Dr Blackmer’s article raises a wide range of important issues, which he does not identify. They include: Is MAiD medical treatment? It can be argued that it is not. Likewise, MAiD is not, as its promoters argue, just a legitimate incremental extension of “good palliative care”. The informing philosophies of MAiD and palliative care are in conflict. Palliative care is based on a commitment to help people to live as fully as possible until they die a natural death. The informing principle of MAiD is that it is ethical to intentionally inflict death to relieve suffering or even the fear of future suffering.

Whether to legalize MAiD is a societal and political decision, not primarily a medical one and it’s suggested that if a society wants it to be available and legalizes it, for many reasons, it should be kept out of medicine. I call this “taking the white coat off euthanasia”.

By embracing euthanasia and assisted suicide as medical treatment the CMA made physician participation an expectation and refusing to provide them became an exception requiring justification. Despite assurances from the CMA leadership, Canadian doctors who object to participation in “therapeutic homicide” now risk discipline and even expulsion from the medical profession.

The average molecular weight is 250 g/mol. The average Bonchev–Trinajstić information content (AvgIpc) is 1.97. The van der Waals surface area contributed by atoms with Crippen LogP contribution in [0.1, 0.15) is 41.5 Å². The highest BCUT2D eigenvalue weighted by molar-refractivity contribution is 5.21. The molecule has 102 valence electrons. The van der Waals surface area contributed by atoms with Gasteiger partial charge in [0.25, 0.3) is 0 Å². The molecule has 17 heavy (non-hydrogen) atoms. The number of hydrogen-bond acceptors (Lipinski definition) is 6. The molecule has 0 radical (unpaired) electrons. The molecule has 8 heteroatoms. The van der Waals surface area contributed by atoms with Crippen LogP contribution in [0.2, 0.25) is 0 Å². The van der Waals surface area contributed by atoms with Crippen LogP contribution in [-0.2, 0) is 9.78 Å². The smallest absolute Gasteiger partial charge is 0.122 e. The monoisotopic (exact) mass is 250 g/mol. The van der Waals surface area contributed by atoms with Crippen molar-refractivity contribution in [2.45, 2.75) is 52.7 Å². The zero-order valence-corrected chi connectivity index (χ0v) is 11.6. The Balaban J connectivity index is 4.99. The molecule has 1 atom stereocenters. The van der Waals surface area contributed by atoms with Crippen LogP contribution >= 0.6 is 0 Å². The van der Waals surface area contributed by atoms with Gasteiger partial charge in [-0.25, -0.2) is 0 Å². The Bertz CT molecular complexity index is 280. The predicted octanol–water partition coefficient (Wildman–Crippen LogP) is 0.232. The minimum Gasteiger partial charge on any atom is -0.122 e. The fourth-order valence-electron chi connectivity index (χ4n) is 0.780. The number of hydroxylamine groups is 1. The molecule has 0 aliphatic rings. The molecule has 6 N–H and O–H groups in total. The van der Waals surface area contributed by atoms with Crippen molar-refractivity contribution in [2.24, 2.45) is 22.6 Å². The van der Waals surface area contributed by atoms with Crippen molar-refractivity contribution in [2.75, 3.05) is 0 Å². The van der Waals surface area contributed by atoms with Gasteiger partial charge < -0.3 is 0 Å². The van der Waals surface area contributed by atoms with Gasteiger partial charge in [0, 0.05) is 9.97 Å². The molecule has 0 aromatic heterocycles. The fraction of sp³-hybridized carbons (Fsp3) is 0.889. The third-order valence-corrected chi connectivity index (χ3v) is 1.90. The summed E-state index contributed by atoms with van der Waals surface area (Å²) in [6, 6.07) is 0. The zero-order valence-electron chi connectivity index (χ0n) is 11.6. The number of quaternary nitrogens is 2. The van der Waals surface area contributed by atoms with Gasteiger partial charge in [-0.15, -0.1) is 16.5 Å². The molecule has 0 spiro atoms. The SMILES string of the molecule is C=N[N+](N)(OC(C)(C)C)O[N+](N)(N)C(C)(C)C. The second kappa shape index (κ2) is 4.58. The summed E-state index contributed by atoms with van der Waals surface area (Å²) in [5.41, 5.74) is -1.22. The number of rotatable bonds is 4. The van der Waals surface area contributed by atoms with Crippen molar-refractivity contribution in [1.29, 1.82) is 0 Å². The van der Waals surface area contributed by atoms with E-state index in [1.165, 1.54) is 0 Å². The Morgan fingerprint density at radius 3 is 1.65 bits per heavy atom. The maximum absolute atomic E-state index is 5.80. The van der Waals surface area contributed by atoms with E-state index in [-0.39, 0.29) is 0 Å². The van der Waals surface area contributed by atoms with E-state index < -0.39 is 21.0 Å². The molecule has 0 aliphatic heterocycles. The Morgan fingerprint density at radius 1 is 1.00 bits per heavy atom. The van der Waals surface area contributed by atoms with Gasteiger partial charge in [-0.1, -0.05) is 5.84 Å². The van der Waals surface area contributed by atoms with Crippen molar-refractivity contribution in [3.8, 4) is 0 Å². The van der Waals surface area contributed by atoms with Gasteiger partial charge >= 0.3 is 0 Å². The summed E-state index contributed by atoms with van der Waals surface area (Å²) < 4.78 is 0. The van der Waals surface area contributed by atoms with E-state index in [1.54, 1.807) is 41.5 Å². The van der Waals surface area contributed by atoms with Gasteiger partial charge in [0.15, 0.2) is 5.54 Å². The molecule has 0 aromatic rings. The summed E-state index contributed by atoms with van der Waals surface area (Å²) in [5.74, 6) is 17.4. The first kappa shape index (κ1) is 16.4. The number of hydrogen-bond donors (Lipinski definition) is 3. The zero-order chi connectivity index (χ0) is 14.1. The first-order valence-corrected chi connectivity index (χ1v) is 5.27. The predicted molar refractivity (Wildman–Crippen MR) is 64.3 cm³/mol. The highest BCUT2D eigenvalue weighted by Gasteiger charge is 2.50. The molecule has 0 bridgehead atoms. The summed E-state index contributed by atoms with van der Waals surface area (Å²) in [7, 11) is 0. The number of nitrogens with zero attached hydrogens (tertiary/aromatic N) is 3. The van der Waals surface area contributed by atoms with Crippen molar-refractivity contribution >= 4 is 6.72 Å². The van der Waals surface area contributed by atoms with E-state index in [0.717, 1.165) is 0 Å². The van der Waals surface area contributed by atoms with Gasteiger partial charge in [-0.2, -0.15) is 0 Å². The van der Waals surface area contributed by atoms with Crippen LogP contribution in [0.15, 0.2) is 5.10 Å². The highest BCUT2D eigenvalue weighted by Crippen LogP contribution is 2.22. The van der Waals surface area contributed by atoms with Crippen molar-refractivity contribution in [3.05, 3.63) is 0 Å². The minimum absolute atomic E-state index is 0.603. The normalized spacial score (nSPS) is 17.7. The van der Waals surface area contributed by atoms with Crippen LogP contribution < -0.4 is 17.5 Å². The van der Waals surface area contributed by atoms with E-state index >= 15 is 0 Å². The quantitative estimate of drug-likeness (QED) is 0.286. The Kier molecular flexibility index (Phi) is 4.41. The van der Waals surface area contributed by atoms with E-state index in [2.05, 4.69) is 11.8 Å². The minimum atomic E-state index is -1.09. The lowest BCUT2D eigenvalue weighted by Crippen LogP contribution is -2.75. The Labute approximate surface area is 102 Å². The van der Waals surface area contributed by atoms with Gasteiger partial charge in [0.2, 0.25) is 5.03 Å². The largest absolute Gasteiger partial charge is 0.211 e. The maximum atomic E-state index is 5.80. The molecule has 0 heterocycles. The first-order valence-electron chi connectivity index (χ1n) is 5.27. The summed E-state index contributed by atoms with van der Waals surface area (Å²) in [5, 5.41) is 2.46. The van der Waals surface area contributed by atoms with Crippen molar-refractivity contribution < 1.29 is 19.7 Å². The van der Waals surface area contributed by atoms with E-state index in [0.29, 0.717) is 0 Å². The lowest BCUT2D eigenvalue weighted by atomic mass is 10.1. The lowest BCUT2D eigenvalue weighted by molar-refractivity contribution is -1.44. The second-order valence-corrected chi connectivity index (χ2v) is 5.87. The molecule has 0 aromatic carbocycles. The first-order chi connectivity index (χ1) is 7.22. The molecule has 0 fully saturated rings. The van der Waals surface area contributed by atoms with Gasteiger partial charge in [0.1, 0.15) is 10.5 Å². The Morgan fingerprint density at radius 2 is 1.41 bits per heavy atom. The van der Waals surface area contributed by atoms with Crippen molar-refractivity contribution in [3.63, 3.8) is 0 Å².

Euthanasia has been rapidly normalized and routinized in Canada at a rate that even one of its strongest advocates, Dr Yves Robert, registrar of the College of Physicians of Quebec, has found alarming, in that it has quickly become just another choice of how to die.

Not everything that is legal is ethical. So, the Canadian Medical Association could have maintained its long-established stance -- which reflects almost 2,500 years of medical ethics wisdom -- that it is unethical for physicians to participate in MAiD, even though it is now legal in Canada. When the cloak of medical approval is absent, the public are much more likely to question the wisdom of legalizing it.